cartridge replacement

or the input capacitor, or a frequency dependant location through the phono preamp...

By "volume of the music" do you mean the recorded volume, or when you turn your amplifier up?

Remember, the cart is a pretty simple device at heart - its a wire coil and a magnet. Not a lot to go wrong really.

dont watch that, watch this, this is the heavy heavy monster sound ...

i mean the recorded volume. input capacitor you say. ill have to dig up a schematic for this turn table. it's a technics slq202. i did replace a bunch of caps but they were of pretty low quality.

thanks for that wisdom about the cartridge
 
it ain't wisdom, just a hunch. Hunches are not good things for finding problems however.

The cart has a set of measureable values - I'd start with some good diagnostics. What you are saying is that at high frequencies and at high (relatively) output levels the crackle kicks in. Does it "replace" the sound of the instrument, or sit on top of the instrument?

Night Boat to Cairo was one of thier betters too.
 
The cart has a set of measureable values - I'd start with some good diagnostics. What you are saying is that at high frequencies and at high (relatively) output levels the crackle kicks in. Does it "replace" the sound of the instrument, or sit on top of the instrument?

it sits on top of the instrument.

baggy trousers dirty shirt pulling hair and eating dirt
 
ok then - we are talking PROBABLY about something that is superimposed on the signal the cart is generating rather than some thing the cart is making itself. No gaurantee, but more likely.

To confirm, replace with a known good cart OR inject a signal into the phono input on the amp from a good quality signal generator.

From this point (and one step beyond...) you need some test equipment and a bit of experience - got any?
 
ok then - we are talking PROBABLY about something that is superimposed on the signal the cart is generating rather than some thing the cart is making itself. No gaurantee, but more likely.

To confirm, replace with a known good cart OR inject a signal into the phono input on the amp from a good quality signal generator.

From this point (and one step beyond...) you need some test equipment and a bit of experience - got any?

i have a usb o'scope that has a signal generator. i have never really used it though. ill try messing with it tomorrow. im not sure what to look for, i guess if the output signal doesnt look a lot like the input one then it's distortion.

i used to like to listen to that one step beyond record a lot.

in the middle of the night he steals trough your garden gives your home a real fright and doesnt say "pardon"
 
remember, the signal into your phono section is VERY small, typically 5mV at 1khz. Don't go squirting 2vRMS down there!

Link to a typical specs sheet for your cart is here

thanks for that. what does it sound like if the stylus isnt tracking properly.

5mV at 1khz. i hope this scope can be set this low. so i inject the signal on one of the leads coming from the tone arm? and the other one on the output rca plug i guess.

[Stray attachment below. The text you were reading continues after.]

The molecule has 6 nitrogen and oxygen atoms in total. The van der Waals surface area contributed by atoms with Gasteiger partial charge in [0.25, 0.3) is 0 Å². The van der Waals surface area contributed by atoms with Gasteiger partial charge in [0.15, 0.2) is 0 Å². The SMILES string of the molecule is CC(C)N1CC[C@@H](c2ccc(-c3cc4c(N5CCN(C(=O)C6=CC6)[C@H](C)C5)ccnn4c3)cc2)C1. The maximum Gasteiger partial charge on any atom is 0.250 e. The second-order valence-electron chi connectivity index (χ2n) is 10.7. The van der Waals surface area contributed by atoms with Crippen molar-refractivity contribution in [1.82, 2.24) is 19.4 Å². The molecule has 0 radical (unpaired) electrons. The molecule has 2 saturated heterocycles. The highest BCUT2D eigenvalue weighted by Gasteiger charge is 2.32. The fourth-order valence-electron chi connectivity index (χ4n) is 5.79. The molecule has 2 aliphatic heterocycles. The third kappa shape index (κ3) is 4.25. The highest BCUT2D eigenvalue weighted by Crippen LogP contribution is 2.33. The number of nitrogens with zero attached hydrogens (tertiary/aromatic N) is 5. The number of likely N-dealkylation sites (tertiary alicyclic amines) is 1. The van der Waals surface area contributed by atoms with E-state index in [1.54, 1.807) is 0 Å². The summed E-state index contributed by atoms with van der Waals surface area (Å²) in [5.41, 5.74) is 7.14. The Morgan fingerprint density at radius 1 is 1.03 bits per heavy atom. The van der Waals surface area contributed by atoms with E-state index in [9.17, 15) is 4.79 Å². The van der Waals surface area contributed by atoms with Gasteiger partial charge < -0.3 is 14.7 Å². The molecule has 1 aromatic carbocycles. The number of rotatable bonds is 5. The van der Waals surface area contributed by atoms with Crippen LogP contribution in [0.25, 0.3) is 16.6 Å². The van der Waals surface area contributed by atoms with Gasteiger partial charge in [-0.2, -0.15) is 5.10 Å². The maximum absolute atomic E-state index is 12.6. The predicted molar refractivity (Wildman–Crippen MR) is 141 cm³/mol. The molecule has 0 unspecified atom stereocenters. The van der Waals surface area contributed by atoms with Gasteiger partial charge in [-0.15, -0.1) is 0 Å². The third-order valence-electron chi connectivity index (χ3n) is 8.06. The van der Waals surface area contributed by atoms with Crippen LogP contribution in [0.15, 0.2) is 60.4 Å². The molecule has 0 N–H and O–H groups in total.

I think it is not the vinyl but the dust and dirt that grinds the diamond. That is the reson i keep my records clean and wash them regulary. I clean my stylus each time i play a recor
and apply some Lyra SPT. Nevertheless i send my cartridge for service each ca. 3 years.
I play around 1 to 2 hours music each day over vinyl.
It is years ago but i have seen microscopic pictures that show diamond wear over time.
 

gk7

Member
2007-10-05 2:14 pm
Yes of course, I´ve seen such pictures too. But the question is if this really takes only 1000 to 3000 hours. Rivers that carve canyons do so over some billions of years, no ?
I´m not sure if this 3000 hour thing comes from those who want to sell you a new cartridge.
If you ask people who actually work with diamonds the general consensus is that you only can grind diamond with diamond (and then it takes some time and high speed rotation).
I really would be interested to learn about the facts here, given the price of a decent cartridge it certainly makes a difference if you have to replace it after two or let´s say 15 years.
 
1000 hours is pretty low for a quality diamond. But let's look at 5000 hours.

We can do a bit of estimation to simplify the math and get a rough idea. At a rotation of 33.3 rpm, that's about 2000 rph. Multiply by 5000 hours. 10 million revolutions. We'll take the average diameter as 8 inches (it's about 12 in the beginning, 5 at the end). That corresponds to about 25 inches of stylus travel, so the stylus rubs against the vinyl over a 250 million inch path. We can convert to more rational units and call that 640 million cm or 640,000 km.

That's a lot of opportunity for wear!

Rivers that carve canyons do so over some billions of years, no ?

More like hundreds to millions, depending on the rock, the water velocity, etc. It can even happen faster.
 
Could be a faulty stylus. New ones are sometimes badly made. Has the cartridge suspension gone hard?

Is it mistracking due to wrong downward force? Have you checked the downforce and alignment? Bias too - does it get worse or better at different point on a record?

Use a record you don't mind damaging - as mistracking can permanently damage the groove.